In another recent action, on November 5, the Attorney General issued a decision making clear that there is no "duress exception" to the persecutor bar. What this means is that if a person is forced to engage in "persecution" (for example, by serving as a prison guard) under duress, she cannot qualify for asylum. Also, the evidentiary burden for the government has been reduced so that if evidence exists indicating the persecutor bar "may" apply, the asylum applicant must demonstrate that the bar does not apply. Under this strange standard, many asylum applicants could be subject to the bar. Imagine a person who was forcefully conscripted into the Syrian army, an army which commits human rights violations. Even when there is no evidence that this person engaged in any persecutory conduct, he must present evidence that the persecutor bar does not apply. Whether this will block many people from obtaining asylum, I am not sure, but it could. At a minimum, the new decision will make it more burdensome for applicants to present their asylum claims.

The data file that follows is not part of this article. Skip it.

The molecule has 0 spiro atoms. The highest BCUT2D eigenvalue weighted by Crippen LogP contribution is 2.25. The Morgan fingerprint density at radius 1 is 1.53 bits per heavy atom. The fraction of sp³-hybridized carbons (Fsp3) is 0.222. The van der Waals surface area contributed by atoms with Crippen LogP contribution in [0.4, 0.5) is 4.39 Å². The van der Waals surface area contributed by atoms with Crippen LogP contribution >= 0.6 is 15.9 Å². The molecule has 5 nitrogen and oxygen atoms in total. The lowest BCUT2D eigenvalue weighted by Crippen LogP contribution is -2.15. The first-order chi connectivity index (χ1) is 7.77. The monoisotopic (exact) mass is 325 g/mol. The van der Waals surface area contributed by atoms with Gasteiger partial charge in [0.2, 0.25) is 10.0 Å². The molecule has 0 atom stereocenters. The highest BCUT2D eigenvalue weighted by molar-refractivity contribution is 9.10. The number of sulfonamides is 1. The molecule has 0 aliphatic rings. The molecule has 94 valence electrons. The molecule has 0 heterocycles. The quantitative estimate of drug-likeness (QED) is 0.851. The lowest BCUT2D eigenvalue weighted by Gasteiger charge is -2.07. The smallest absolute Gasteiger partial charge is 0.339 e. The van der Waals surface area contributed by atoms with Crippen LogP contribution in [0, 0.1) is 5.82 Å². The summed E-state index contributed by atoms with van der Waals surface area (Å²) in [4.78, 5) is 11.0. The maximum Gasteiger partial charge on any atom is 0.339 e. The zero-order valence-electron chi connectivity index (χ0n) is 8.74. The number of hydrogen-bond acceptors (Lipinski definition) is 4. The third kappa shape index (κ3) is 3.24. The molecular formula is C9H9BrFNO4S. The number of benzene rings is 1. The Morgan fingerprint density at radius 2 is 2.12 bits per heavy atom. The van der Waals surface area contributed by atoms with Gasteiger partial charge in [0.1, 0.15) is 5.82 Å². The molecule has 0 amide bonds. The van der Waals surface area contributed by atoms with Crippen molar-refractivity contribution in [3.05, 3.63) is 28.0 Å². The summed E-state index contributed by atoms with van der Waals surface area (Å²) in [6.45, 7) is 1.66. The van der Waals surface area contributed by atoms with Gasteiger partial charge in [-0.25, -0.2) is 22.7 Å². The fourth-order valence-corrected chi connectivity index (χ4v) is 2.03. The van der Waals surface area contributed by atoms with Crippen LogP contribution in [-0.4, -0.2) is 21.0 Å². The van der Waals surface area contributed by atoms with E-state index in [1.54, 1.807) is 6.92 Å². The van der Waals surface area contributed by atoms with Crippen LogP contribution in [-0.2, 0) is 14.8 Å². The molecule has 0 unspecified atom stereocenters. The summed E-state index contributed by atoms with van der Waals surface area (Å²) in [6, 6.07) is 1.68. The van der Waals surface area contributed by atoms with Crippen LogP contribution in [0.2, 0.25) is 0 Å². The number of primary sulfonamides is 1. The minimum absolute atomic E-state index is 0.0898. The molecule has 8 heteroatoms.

The ongoing rule-making is part of a four-year effort to restrict asylum and immigration. Many policies have gone into effect; others have been blocked by courts or are subject to ongoing legal challenges. For example, the Trump Administration increased the wait time for asylum-pending work permits from 150 days to one year, it implemented the "public charge rule" making it more difficult to obtain a Green Card, it narrowed the basis for obtaining asylum for victims of domestic violence and gang violence, it created the Migrant Protection Protocols, which forced thousands of asylum seekers to wait in Mexico in unsafe conditions, it issued restrictions on asylum for people who passed through third countries or countries affected by the coronavirus, it implemented the Muslim travel ban, etc., etc. Whether any more new rules or decisions will be issued in the next few months, we do not know, but it certainly would not be surprising.